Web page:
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  • Carmageddon
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  • Carmageddon is the first of a series of graphically violent driving-oriented video games produced by Stainless Games, published by Interplay and SCi and released June 30, 1997 on Windows PC and Macintosh. It has the dubious title of being a poster child for video game controversy. The game was notable for its realistic and ground-breaking physics, and for its in-game movie making features. It was also one of the earliest examples of a sandbox 3D driving game, and may have influenced other later games including the Driver and Grand Theft Auto series.
  • A Wide Open Sandbox racing game. Carmageddon was released in 1997. The game revolves around a series of car races held in a Wide Open Sandbox, although racing is really not this game's selling-point. You can race your opponents around the track, but true success comes mainly from causing as much damage as possible to their cars, as well as running down the innocent civilians that practically litter the map. It was one of the first video games to feature this type of violence on such a massive scale - you can run over 500 people in some of the maps, including old women, and you are literally encouraged to do so! It garnered a lot of controversy from Media Watchdogs; controversy which probably spurred an entire genre of violent driving games such as Grand Theft Auto.
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dbkwik:carmageddon/property/wikiPageUsesTemplate
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Reason
  • No indication article meets notability criteria
Platforms
  • DOS4GW, Windows 9x, Macintosh, Microsoft Windows
Genre
  • Vehicular combat
Ratings
  • : 18
  • : M
  • : 12
  • : 15+
  • : MA15+
Caption
  • UK PC Version boxart
  • US cover
Media
  • CD-ROM
Input
  • Keyboard & Mouse
Image
  • carmaboxus.jpg
Modes
  • Single player, Network Multiplayer
Released
  • --06-20
  • --09-27
Developer
Publisher
  • Interplay, MacPlay, Aspyr Media
  • SCi
Timestamp
  • 20140819201544
Players
  • 1
Requirements
  • 2
  • 4
  • 8
  • 20
  • 75
  • IPX
  • MS-DOS 6.2 / Windows 95
  • SoundBlaster or 100% Compatible
abstract
  • A Wide Open Sandbox racing game. Carmageddon was released in 1997. The game revolves around a series of car races held in a Wide Open Sandbox, although racing is really not this game's selling-point. You can race your opponents around the track, but true success comes mainly from causing as much damage as possible to their cars, as well as running down the innocent civilians that practically litter the map. It was one of the first video games to feature this type of violence on such a massive scale - you can run over 500 people in some of the maps, including old women, and you are literally encouraged to do so! It garnered a lot of controversy from Media Watchdogs; controversy which probably spurred an entire genre of violent driving games such as Grand Theft Auto. Each race takes place in a different scene: The countryside, a bustling metropolis, a series of mine shafts and so on. Each race is timed, and the only way you can complete it on time is to run through Check Points. That is - if you choose to complete the race at all. The other option is to kill as many civilians as you can, and attempt to destroy your competitors by repeatedly ramming into them at high speed. They, of course, are constantly trying to do this to YOU. Although it is based on the earlier Destruction Derby, Carmageddon's improved collision physics (not to mention aerial and underwater physics!) means that hitting both opponents and civilians in different ways (particularly at different strength and with a different side of your car) gives bonus points and extra time on the clock. The race can thus be won by demolishing all other competitors' cars and earning a lot more points than you would just by racing through the checkpoints. The points you gain can then be used to unlock upgrades to your car, making it even more dangerous. For extra sadism value, races may also be won by killing all civilians on the map. It should however be noted that until you get access to the post-completion-only cars, this is extremely difficult. It helps if you can find the Pedestrians Shown on Map power-up, of course. Destroying your opponents is also encouraged because you might win the car they were driving. Each car in the game is unique --enabling a completely different playing style-- so destroying more enemies means improving your arsenal and repertoire. There are well over two-dozen different cars available to drive in the original game. Compared to the strict linearity of most racing games, the ability to drive anywhere in the city (as long as you were causing havoc along the way) combined with the wacky-literal cartoon physics (the Instant Handbrake will stop you in mid-air and suspend you there) make Carmageddon quite memorable. Three installments were eventually released, although by the time of the third one, games of this specific genre were already quite prolific. A fourth installment, Carmageddon: Reincarnation, will be released in 2012 after a Sequel Gap of 12 years. The game is usually regarded as a Spiritual Licensee of the infamous cult film Death Race 2000.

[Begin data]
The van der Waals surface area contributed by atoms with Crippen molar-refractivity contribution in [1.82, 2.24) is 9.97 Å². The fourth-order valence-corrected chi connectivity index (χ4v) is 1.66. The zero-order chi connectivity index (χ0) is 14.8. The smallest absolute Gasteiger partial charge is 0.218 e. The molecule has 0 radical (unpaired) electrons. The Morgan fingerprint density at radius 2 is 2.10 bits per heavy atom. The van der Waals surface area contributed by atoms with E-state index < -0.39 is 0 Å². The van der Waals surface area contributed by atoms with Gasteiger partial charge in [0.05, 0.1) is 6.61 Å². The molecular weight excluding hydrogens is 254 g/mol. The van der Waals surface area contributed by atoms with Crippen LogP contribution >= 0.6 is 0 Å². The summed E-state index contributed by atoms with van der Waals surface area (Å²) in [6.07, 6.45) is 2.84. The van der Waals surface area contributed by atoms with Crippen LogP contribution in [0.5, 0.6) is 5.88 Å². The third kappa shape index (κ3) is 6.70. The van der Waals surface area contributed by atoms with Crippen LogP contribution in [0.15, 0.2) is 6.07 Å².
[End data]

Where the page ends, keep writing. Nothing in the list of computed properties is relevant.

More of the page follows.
• Carmageddon is the first of a series of graphically violent driving-oriented video games produced by Stainless Games, published by Interplay and SCi and released June 30, 1997 on Windows PC and Macintosh. It has the dubious title of being a poster child for video game controversy. The game was notable for its realistic and ground-breaking physics, and for its in-game movie making features. It was also one of the earliest examples of a sandbox 3D driving game, and may have influenced other later games including the Driver and Grand Theft Auto series.
is Game of